BEING HUMAN

So many say things like “nobody’s perfect, I’m only human“ as if being human is their problem or maybe being human is a bad thing. God created us to be human in His image and said “It is good.” Being human is not a bad thing at all. What’s “bad” or “wrong” is that the fall found us a slave to sin. So being born again doesn’t really change our fundamental humanity rather it frees us from being a slave to sin. Now, our humanity is in it’s correct place by being joined to Christ and we are now a “slave to righteousness.” We were one with “the spirit of error” , now we‘re one with “the spirit of truth.”

When someone says, “I’m only human” I think to myself, what is really underneath that statement? Are they saying, “I should be more than human?” I wonder if this comes from the root lie of “The day you eat of this you will be as god?” Could it be that God’s plan all along has been to live within, and joined to humanity? Maybe it really is true that God’s “power is perfected in our human weakness.” What do you think would happen if we simply learned to rest in our being weak, limited men? The Apostle Paul not only rested in it, he gloried in it! He said, “Most gladly therefore will I rather glory in my weaknesses, that the power of Christ may rest upon me.”

Louie

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NOBODY’S PERFECT ARE THEY?

Whenever someone messes up they’ll say “Well, nobody’s perfect!” It seems as though perfection is something all of us strive for and yet never obtain. Deep down within us we have this need to be perfect. I think it’s because we were originally made in the image of God, and we know he’s perfect. Come with me on a little excursion into the Bible to find out what it says about God, us and perfection.

The first thing I noticed when I did this little research project was there are several times in the scriptures that God either says someone is perfect or tells them to be perfect. I myself was shocked. I have always thought, and even said, “There was only one who was ever perfect, and that is Jesus Christ himself.”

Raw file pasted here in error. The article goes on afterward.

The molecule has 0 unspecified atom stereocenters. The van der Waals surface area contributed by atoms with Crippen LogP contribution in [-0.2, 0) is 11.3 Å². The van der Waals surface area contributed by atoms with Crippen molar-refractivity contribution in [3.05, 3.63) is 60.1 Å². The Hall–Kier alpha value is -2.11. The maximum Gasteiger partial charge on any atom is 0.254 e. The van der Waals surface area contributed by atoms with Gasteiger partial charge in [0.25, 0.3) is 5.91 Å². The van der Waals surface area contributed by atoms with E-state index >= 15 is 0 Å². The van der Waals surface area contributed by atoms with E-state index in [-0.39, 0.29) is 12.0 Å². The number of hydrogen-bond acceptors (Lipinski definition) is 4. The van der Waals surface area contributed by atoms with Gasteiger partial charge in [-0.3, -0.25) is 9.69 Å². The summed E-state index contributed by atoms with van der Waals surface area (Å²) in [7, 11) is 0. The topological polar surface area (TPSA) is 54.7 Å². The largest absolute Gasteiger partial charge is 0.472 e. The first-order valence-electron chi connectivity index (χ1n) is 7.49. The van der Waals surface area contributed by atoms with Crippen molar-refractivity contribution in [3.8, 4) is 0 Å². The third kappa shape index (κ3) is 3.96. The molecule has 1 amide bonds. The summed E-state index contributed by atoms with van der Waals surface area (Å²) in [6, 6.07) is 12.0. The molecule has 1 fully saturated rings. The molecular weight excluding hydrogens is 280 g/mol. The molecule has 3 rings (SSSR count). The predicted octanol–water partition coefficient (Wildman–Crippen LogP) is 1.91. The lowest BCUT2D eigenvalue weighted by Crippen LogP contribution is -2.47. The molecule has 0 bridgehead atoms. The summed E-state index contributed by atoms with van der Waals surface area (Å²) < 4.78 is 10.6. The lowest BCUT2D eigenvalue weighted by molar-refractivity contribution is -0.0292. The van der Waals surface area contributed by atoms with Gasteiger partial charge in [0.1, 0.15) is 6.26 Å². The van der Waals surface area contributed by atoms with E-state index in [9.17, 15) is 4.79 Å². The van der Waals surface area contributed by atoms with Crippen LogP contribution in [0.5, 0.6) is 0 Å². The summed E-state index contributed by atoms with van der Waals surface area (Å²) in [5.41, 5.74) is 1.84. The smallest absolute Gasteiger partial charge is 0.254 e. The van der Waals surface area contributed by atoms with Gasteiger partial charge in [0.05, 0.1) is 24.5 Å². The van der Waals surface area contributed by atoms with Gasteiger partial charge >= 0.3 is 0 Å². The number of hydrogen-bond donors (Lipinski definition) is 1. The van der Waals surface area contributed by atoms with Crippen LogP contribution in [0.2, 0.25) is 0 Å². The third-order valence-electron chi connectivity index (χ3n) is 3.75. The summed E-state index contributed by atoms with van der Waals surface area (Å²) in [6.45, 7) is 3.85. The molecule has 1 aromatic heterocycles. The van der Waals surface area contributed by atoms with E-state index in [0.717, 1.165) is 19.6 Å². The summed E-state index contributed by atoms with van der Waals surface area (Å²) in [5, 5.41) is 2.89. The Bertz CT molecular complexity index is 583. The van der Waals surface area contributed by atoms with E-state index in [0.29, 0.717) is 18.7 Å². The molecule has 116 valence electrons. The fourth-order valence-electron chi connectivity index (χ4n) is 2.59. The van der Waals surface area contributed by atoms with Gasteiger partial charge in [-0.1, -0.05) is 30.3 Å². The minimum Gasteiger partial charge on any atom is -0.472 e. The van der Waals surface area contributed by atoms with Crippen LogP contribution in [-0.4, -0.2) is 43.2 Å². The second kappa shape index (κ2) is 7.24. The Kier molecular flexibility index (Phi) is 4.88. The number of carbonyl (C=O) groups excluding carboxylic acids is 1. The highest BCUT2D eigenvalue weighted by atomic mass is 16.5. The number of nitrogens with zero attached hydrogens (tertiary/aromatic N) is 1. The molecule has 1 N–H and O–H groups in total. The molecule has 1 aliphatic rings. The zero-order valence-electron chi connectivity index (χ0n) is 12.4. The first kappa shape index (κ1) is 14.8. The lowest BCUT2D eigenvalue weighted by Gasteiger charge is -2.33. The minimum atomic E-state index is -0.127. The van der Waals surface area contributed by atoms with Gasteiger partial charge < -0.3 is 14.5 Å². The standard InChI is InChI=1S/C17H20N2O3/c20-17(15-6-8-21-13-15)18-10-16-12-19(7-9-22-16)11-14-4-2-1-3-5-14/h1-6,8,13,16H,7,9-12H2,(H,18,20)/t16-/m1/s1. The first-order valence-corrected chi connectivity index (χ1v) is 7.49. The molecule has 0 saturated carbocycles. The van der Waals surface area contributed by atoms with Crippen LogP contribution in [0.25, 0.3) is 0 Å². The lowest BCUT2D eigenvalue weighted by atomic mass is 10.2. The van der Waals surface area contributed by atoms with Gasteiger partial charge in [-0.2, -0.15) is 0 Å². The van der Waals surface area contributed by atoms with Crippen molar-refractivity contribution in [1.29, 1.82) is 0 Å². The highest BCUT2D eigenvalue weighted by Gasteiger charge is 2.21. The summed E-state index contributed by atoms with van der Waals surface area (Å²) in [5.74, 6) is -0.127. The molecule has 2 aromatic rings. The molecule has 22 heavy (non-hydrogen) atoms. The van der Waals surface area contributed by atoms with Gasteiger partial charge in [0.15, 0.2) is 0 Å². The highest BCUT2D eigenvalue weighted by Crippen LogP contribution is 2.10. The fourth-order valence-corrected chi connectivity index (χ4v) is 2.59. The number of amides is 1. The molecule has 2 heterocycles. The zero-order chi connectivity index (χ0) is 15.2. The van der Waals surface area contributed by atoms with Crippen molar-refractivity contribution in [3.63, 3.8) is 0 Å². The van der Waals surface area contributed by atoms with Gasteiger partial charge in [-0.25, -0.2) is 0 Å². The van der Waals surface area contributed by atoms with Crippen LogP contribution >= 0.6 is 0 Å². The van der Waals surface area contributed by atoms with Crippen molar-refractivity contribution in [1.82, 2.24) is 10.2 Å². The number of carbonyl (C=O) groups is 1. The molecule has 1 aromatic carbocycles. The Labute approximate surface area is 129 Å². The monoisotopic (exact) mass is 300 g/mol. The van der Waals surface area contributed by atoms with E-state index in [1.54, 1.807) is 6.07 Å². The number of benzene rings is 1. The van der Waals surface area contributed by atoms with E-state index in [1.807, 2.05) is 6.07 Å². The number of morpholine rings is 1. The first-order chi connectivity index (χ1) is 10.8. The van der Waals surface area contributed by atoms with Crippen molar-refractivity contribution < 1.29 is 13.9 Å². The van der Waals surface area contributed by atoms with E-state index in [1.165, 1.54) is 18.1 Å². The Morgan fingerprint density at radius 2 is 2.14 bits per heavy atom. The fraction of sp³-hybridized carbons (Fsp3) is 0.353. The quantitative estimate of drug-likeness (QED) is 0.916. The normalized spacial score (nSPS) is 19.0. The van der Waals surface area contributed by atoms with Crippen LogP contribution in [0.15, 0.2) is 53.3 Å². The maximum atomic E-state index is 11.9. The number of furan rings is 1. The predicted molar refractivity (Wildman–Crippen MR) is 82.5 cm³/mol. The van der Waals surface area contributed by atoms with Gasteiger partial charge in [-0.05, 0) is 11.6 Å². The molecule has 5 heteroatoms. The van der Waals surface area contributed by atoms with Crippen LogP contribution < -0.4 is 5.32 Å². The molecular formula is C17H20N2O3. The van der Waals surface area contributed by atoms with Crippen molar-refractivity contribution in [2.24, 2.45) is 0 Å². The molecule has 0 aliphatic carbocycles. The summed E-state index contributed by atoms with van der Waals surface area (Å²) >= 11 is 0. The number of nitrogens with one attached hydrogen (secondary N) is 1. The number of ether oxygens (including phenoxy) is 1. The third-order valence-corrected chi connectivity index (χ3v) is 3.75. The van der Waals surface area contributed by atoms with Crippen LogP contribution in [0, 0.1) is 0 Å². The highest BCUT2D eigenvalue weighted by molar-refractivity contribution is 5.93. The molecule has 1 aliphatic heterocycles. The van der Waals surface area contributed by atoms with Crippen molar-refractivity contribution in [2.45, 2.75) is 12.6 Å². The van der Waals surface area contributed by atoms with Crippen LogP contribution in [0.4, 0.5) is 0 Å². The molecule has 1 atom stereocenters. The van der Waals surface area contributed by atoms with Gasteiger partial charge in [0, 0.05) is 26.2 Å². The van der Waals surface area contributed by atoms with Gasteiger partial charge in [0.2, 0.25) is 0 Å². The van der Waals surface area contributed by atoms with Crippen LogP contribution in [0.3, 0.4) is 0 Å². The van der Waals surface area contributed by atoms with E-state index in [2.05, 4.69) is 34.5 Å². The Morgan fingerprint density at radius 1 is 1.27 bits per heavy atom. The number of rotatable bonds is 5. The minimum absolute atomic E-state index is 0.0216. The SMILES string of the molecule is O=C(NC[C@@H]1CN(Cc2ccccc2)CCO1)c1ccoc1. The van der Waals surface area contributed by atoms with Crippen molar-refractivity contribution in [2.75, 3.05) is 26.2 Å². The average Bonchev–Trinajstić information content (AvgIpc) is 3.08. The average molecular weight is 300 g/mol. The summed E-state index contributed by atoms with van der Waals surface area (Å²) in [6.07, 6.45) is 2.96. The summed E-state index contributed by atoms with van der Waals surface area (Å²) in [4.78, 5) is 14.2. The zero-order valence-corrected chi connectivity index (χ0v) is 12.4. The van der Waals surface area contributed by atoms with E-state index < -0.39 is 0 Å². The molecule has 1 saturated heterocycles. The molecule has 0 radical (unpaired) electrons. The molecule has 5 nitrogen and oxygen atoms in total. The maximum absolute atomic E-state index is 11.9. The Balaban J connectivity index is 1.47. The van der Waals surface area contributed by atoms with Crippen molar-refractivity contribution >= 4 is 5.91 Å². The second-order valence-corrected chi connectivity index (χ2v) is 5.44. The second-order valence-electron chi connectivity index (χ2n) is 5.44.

Let’s start by defining the word perfect. The word perfect is used in the KJV Bible whereas blameless, upright, whole or mature may be appropriate in some instances. For the sake of continuity I am going to use the KJV here.

In Genesis we read “Noah was a just man and perfect in his generations, and Noah walked with God.” Jumping ahead to Job we find out God says to Satan, “Hast thou considered my servant Job, that there is none like him in the earth, a perfect and an upright man, one that feareth God, and escheweth evil?” Even after Job lost his children, livestock and barns the Bible says, “In all this Job sinned not, nor charged God foolishly.” Wow! So we have Noah and Job described as perfect from none other than God himself!

Now let’s look at Abraham for a minute. When Abraham, or Abram at this time, was 90yrs old the Lord appeared to him and said, “I am the Almighty God; walk before me, and be thou perfect.” So here we read that God was commanding perfection from Abraham. Wow that’s a long way from “nobody’s perfect” isn’t it? Apparently God knew there was a way or possibility for him to be perfect or he wouldn’t have told him to be….would he?